The use of “big data” could reduce the US healthcare costs by $300 billion to $450 billion, but the industry must undergo fundamental changes before stakeholders can maximize on its full value according to new report from McKinsey & Company.
The report, The Big Data Revolution in Healthcare: Accelerating Value and Innovation written by Peter Groves, Basel Kayyali, Steve Van Kuiken, and David Knott discusses the analytic capabilities that will be required to capture big data’s full potential for payors, pharmaceutical companies, and providers.
To fully understand the impact of big data on the healthcare system, the report created a holistic, patient-centered framework that considers five key pathways to value, based on the concept that value is derived from the balance of healthcare costs and patient outcomes. The five new value pathways are:
1. Right Living
Patients can build value by taking an active role in their own treatment, including disease prevention. The right-living pathway focuses on encouraging patients to make lifestyle choices that help them remain healthy, such as proper diet and exercise, and take an active role in their own care if they become sick.
2. Right care
Pathway involves ensuring that patients get the most timely, appropriate treatment available. Right care requires a coordinated approach: across settings and providers, all caregivers should have the same information and work toward the same goal to avoid duplication of effort and suboptimal strategies.
3. Right Provider
This pathway proposes that patients should always be treated by high-performing professionals that are best matched to the task and will achieve the best outcome. Right provider has two meanings:
- Right match of provider skill set to the complexity of the assignment e.g. nurses or physicians’ assistants performing tasks that do not require a doctor
- Specific selection of the provider with the best proven outcomes
4. Right Value
To fulfill the goals of this pathway, providers and payors will continuously enhance healthcare value while preserving or improving its quality. This pathway could involve multiple measures for ensuring cost-effectiveness of care, such as tying provider reimbursement to patient outcomes, or eliminating fraud, waste, or abuse in the system
5. Right Innovation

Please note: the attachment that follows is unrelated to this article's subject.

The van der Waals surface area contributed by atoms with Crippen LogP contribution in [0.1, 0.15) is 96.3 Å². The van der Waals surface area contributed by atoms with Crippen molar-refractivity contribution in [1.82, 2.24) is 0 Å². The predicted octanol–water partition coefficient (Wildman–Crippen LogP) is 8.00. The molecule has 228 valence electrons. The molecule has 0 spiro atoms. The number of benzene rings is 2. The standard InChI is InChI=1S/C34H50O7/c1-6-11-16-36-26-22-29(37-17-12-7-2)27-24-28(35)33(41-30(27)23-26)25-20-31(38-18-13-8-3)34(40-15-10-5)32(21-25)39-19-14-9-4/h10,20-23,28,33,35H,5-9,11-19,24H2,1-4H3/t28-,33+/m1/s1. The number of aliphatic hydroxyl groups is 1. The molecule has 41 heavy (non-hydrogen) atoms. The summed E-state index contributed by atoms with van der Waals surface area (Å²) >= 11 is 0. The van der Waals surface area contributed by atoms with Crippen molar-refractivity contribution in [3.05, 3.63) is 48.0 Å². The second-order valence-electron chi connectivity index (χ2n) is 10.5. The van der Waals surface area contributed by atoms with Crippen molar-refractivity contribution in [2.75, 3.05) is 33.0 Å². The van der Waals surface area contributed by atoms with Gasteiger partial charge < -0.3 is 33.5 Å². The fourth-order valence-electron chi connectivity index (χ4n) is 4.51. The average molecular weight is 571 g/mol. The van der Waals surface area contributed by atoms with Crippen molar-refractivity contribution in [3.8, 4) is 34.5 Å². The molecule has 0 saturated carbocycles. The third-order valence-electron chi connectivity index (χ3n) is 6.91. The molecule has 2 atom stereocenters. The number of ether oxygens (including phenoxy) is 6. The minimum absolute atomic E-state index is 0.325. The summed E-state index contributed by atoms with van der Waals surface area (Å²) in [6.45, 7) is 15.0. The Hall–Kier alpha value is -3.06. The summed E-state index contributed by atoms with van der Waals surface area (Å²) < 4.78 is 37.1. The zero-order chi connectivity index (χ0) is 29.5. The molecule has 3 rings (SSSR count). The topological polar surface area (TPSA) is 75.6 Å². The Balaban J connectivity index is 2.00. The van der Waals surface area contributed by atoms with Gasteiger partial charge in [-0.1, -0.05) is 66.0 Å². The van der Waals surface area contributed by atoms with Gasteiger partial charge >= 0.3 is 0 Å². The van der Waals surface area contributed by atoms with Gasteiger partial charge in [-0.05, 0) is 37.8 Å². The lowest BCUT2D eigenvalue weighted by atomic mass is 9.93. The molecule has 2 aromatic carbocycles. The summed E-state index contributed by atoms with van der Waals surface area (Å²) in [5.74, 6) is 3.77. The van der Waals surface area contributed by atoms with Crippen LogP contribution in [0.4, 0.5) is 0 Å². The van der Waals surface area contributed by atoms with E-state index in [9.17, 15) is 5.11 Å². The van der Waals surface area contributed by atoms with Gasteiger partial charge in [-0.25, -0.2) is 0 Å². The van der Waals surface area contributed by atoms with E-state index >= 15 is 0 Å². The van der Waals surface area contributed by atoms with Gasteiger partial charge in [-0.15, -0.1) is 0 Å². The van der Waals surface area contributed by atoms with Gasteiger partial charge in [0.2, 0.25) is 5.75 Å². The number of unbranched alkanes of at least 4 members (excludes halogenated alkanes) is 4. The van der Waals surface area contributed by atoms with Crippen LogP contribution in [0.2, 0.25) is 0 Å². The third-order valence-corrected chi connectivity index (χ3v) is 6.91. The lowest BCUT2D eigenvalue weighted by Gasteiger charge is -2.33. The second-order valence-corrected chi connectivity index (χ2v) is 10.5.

This pathway involves the identification of new therapies and approaches to delivering care, across all aspects of the system, and improving the innovation engine themselves. To capture this value, stakeholders must make better use of prior trial data- such as by looking for high potential targets and molecules in pharma. The data can used to find opportunities to improve clinical trials and traditional treatment protocols, including those for births and inpatient surgeries.
It is estimated that the pathways could account for $300 billion to $450 billion in reduced healthcare spend, or 12 to percent of the $2.6 trillion baseline in US healthcare costs, as shown in the graph below.
Examples of innovative healthcare leaders that have already captured value from the new value pathways include:
- Kaiser Permanente has fully implemented a new computer system, HealthConnect, to ensure data exchange across all medical facilities and promote the use of electronic health records. The integrated system has improved outcomes in cardiovascular disease and achieved an estimated $1 billion in savings from reduced office visits and lab tests.
- Blue Shield of California, in partnership with NantHealth, is improving health-care delivery and patient outcomes by developing an integrated technology system that will allow doctors, hospitals, and health plans to deliver evidence-based care that is more coordinated and personalized. This will help improve performance in a number of areas, including prevention and care coordination.
- AstraZeneca established a four-year partnership with WellPoint’s data and analytics subsidiary, HealthCore, to conduct real-world studies to determine the most effective and economical treatments for some chronic illnesses and common diseases. AstraZeneca will use HealthCore data, together with its own clinical-trial data, to guide R&D investment decisions. The company is also in talks with payors about providing coverage for drugs already on the market, again using HealthCore data as evidence.
Other key report findings include:
- Primary pools of data at the heart of the big data revolution in healthcare
- Big data as a source of innovation in healthcare
- Key trends related to users, applications, and data sources
- How to sustain the momentum
- Recommended priorities for payors, providers, and manufacturers
- Guiding principles for advancing the big data agenda
For more information, visit McKinsey & Company to view the full report.